A psychedelic experience lasts a few hours, but depression can haunt a person for years. How can a single dose of psilocybin have such a lasting effect?

DAVIS: A couple of days after use, the person experiences a halo effect. Their mood improves, and they may be more open to suggestion. We use that time to help them make lifestyle changes to alter their outlook. It’s not like the person just takes psilocybin, and that’s it. We still use a full therapy approach, and we’re optimistic this may lead to greatly improved outcomes in people who have not found success in traditional treatment in the past.

So it’s 10 years from now, and psilocybin has been approved for medical use. How will it work, practically speaking? Will a person get a prescription for psilocybin?

GARCIA-ROMEU: That is probably one of the greatest misconceptions around this work. This is not a take-two-and-call-me-in-the-morning type of treatment. Nor is this like cannabis dispensaries where patients pick up the medication and take it at home, unsupervised. Psychedelics have the potential for much more intense and unpredictable psychoactive effects, so it’s best to administer them under carefully controlled conditions, in conjunction with intensive psychological support. Probably the best parallel in current medical care would be getting general anesthesia before surgery—this only happens at a medical facility under the careful supervision of a specially trained doctor and support staff.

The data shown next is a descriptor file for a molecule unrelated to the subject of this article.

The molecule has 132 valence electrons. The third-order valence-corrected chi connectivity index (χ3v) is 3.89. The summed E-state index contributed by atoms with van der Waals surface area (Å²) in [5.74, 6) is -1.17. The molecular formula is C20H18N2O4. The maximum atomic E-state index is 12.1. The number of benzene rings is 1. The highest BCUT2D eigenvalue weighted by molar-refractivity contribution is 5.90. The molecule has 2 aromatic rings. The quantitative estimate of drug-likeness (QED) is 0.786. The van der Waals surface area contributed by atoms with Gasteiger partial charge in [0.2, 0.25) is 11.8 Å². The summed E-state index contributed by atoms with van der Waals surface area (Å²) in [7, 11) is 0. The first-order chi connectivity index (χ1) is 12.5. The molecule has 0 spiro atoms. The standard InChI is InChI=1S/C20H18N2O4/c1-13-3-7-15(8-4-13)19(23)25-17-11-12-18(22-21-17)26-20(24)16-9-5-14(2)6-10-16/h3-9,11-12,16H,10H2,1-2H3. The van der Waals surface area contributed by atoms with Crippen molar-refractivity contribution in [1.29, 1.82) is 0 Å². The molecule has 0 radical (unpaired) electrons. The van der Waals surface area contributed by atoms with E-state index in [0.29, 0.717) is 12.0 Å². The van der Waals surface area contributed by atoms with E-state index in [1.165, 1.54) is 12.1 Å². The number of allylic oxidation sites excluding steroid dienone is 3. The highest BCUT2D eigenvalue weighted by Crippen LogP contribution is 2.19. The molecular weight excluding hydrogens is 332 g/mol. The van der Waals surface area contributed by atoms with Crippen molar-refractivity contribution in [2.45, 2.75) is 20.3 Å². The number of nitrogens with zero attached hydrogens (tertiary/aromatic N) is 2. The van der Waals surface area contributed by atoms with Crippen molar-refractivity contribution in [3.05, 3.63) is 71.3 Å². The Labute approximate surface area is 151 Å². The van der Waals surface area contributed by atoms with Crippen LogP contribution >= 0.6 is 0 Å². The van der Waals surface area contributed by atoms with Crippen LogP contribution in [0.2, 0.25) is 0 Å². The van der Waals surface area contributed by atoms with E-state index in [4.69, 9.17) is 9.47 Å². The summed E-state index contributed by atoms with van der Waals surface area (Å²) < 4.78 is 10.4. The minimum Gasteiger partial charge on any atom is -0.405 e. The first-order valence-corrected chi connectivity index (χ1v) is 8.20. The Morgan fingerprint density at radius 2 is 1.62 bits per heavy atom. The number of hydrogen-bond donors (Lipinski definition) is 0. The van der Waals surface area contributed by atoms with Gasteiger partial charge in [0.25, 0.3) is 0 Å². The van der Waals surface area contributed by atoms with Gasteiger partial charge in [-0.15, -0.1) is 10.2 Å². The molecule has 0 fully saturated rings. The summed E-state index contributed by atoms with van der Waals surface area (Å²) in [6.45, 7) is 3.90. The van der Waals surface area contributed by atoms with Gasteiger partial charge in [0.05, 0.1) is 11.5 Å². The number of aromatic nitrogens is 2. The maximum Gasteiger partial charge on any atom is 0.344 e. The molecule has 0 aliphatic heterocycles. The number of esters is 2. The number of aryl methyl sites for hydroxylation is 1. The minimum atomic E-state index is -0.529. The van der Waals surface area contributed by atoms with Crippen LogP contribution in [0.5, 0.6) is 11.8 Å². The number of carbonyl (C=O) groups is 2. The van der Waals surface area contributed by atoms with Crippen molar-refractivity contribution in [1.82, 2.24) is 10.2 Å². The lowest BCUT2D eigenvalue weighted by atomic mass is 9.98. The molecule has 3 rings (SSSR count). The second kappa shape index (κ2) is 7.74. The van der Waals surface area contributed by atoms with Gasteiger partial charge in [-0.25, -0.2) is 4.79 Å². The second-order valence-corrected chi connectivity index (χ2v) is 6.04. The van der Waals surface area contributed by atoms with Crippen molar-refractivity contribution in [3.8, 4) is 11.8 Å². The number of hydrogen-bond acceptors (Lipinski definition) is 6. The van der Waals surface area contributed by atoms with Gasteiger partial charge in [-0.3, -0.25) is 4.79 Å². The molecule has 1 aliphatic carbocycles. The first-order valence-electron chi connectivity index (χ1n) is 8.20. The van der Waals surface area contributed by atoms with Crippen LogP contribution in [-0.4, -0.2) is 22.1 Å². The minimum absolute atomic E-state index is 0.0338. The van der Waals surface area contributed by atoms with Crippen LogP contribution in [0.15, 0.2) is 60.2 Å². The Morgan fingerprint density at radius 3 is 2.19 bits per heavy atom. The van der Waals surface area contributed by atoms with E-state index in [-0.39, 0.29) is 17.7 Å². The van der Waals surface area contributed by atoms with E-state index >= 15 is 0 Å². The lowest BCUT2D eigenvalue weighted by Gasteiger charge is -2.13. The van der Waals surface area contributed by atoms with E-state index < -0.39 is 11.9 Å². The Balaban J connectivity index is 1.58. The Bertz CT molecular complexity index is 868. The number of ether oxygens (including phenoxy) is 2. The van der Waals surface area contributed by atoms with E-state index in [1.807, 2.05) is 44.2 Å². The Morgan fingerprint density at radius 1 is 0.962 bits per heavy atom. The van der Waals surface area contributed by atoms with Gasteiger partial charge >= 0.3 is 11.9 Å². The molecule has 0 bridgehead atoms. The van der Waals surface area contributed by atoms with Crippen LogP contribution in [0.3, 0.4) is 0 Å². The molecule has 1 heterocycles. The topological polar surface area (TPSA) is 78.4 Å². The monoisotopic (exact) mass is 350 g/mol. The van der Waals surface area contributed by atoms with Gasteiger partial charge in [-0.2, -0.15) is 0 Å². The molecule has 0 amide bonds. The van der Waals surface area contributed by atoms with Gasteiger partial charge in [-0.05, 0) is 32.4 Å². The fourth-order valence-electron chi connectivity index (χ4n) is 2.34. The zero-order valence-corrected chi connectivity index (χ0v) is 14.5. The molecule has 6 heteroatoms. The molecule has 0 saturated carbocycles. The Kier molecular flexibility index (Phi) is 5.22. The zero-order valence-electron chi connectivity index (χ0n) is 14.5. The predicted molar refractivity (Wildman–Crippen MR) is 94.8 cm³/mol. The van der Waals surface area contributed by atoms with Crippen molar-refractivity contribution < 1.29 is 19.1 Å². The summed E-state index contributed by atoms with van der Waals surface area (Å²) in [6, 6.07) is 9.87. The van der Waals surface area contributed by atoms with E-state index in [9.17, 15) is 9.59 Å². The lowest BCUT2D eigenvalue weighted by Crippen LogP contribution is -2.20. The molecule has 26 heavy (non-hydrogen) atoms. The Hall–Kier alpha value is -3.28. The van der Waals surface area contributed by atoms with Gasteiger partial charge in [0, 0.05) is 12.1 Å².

Even so, this sounds life-changing for some people.

DAVIS: Absolutely. We see a future where we can actually heal these problems instead of simply trying to reduce symptoms. Our results point to a potential neurological and psychological basis from which we can understand this healing potential, and that could revolutionize our understanding of what “treatment” actually means. No longer would we be trying to help people get by, but they might actually heal and then thrive.